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# Re: st: Intraclass Correlation for an Independent Variable?

 From Steve Samuels To statalist@hsphsun2.harvard.edu Subject Re: st: Intraclass Correlation for an Independent Variable? Date Thu, 12 Aug 2010 13:26:10 -0400

```Well, I will say this:  The data show that plant means in the worker
measurement X differ no more than would be expected if workers had
(say) been randomly assigned to plants. How the differences in plant X
means arose is immaterial to whether they affect plant outcome. I
think that is a response  that you can give the reviewer.
.
To my mind,  including a summary measure such as the mean of X is
perfectly legitimate. Trying to find the most predictive summary X is
okay, as long as you are trying to control for the possible effects of
X, not test hypotheses about it. Otherwise you have to quote the
p-values and coefficients for all the summaries you consider and make
some statement about the multiple test problem.

Steve

On Thu, Aug 12, 2010 at 12:43 PM, Steve Samuels <sjsamuels@gmail.com> wrote:
> Lloyd, Whether, and how, to include the worker measurements as
> predictors of plant outcomes are substantive questions that I don't
>
> Steve
>
> On Thu, Aug 12, 2010 at 12:22 PM, Lloyd Dumont <lloyddumont@yahoo.com> wrote:
>> Thank you for your advice on this, Steve.  From a technical/statistical point-of-view, it was very helpful.  I ran -loneway- on the dataset of individual workers.  The F-stat was about 1.24, generating a p-value far greater than I would have wanted in order to please the reviewer--about .24.
>>
>> Given that, is there anything I can do to make the case for these measures?  Is there a way to "correct for" the heterskedasticity of the estimated means for each plant before collapsing them into a dataset of plant-months?  Off the top of my head, the first thing I thought of was to -collapse- the data using medians as opposed to means.  That way, I could at least be assured that outliars are not influencing each plant's score.  Interestingly, when I did that, the results in the regression of plant-months became a little stronger.
>>
>> Thank you again.  Lloyd
>>
>> --- On Wed, 8/11/10, Steve Samuels <sjsamuels@gmail.com> wrote:
>>
>>> From: Steve Samuels <sjsamuels@gmail.com>
>>> Subject: Re: st: Intraclass Correlation for an Independent Variable?
>>> To: statalist@hsphsun2.harvard.edu
>>> Date: Wednesday, August 11, 2010, 5:47 PM
>>> I didn't read the second part of your
>>> message closely enough.  ICCs
>>> can be computed for any variable measured in groups,and the
>>> reviewer's
>>> terminology is impeccable.  -loneway- should do what
>>> you want. But
>>> "search intraclass, all" will find some extensions.
>>>
>>> Steve
>>>
>>> On Wed, Aug 11, 2010 at 5:05 PM, Steve Samuels <sjsamuels@gmail.com>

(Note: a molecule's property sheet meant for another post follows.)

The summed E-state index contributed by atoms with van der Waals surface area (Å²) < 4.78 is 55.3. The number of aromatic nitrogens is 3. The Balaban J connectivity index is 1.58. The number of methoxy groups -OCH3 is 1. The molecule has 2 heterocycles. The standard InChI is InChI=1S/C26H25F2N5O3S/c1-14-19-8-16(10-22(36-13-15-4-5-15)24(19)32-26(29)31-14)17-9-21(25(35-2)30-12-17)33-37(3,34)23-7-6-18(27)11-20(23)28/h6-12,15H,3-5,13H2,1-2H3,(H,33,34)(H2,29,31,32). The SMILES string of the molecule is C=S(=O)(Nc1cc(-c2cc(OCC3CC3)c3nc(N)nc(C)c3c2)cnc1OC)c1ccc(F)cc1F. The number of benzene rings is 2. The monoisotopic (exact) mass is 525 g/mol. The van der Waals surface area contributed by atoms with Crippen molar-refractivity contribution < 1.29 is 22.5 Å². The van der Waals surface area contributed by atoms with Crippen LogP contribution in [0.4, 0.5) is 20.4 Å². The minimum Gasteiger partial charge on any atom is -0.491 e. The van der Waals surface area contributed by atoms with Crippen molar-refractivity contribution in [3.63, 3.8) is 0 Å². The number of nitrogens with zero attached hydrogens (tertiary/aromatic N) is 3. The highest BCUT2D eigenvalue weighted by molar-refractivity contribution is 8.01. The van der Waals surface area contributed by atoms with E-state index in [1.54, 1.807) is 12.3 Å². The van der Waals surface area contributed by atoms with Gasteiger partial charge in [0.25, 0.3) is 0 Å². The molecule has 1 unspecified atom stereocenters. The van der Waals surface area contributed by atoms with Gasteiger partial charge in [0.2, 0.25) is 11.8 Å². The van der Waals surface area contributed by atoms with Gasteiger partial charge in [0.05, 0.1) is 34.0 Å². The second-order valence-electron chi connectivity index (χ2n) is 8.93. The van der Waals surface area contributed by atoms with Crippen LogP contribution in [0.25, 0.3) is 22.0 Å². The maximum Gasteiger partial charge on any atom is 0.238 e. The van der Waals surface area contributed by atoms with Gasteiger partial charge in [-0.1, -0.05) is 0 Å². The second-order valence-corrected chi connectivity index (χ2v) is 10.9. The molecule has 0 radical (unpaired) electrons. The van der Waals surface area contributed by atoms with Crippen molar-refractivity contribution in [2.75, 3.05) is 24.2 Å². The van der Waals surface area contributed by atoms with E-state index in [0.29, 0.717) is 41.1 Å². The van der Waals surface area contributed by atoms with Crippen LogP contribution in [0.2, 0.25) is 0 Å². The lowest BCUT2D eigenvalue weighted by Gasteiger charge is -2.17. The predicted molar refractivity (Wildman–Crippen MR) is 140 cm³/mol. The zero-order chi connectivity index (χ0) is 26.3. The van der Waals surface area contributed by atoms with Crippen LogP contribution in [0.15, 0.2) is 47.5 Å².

>>> wrote:
>>> > The reviewer could well want to know if the plant
>>> differences in the X
>>> > means are real.  So, yes, he or she could really mean
>>> "X".  This is
>>> > the kind of question you'd test with a one-way ANOVA,
>>> or KW. You will
>>> > need the data from the individual worker X
>>> measurements, or the
>>> > plant-specific sample sizes and  variances.
>>> >
>>> > Steve
>>> > On Wed, Aug 11, 2010 at 4:36 PM, Lloyd Dumont <lloyddumont@yahoo.com>
>>> wrote:
>>> >> Hello.  I have gotten a confusing note from a
>>> reviewer, confusing in part because I think he/she is using
>>> the wrong terminology.
>>> >>
>>> >>
>>> >> In a nutshell…
>>> >>
>>> >> I am running a cross-sectional time series model
>>> (on a dataset of plant-months) of a continuous variable Y
>>> measured at the plant level where the focal, continuous
>>> independent variable is X.  X is also at the plant-level,
>>> but is time-constant.  X is formed by taking the mean level
>>> of X from all of the individual workers in each plant.
>>> >>
>>> >> The reviewer suggests that I include some measure
>>> of within versus between plant variance in X.  This would
>>> bolster the case that there is a genuine difference across
>>> plants rather than average differences simply reflecting
>>> noise.  He/she then goes on to suggest I do this by
>>> reporting intraclass correlations (ICCs).
>>> >>
>>> >> As far as I understand it, ICCs (or rho) describe
>>> the variance in Y, not X.  If I am right, then the reviewer
>>> did not mean ICC.
>>> >>
>>> >> Rather, he/she wants me to go back to the dataset
>>> of individuals (not plant-months) and wants me to run some
>>> simple analysis to show that there is clustering of values
>>> for X by plant.
>>> >>
>>> >> Am I correctly understanding what the reviewer is
>>> asking for?  And, if so, what is the simplest way to
>>> demonstrate the sort of dependence he/she is hoping to see?
>>> >>
>>> >> Thank you for your help.  Lloyd
>>> >>
>>> >>
>>> >>
>>> >>
>>> >>
>>> >>
>>> >> *
>>> >> *   For searches and help try:
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>>> >>
>>> >
>>> >
>>> >
>>> > --
>>> > Steven Samuels
>>> > sjsamuels@gmail.com
>>> > 18 Cantine's Island
>>> > Saugerties NY 12477
>>> > USA
>>> > Voice: 845-246-0774
>>> > Fax:    206-202-4783
>>> >
>>>
>>>
>>>
>>> --
>>> Steven Samuels
>>> sjsamuels@gmail.com
>>> 18 Cantine's Island
>>> Saugerties NY 12477
>>> USA
>>> Voice: 845-246-0774
>>> Fax:    206-202-4783
>>>
>>> *
>>> *   For searches and help try:
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>>>
>>
>>
>>
>>
>>
>> *
>> *   For searches and help try:
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>>
>
>
>
> --
> Steven Samuels
> sjsamuels@gmail.com
> 18 Cantine's Island
> Saugerties NY 12477
> USA
> Voice: 845-246-0774
> Fax:    206-202-4783
>

--
Steven Samuels
sjsamuels@gmail.com
18 Cantine's Island
Saugerties NY 12477
USA
Voice: 845-246-0774
Fax:    206-202-4783

*
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```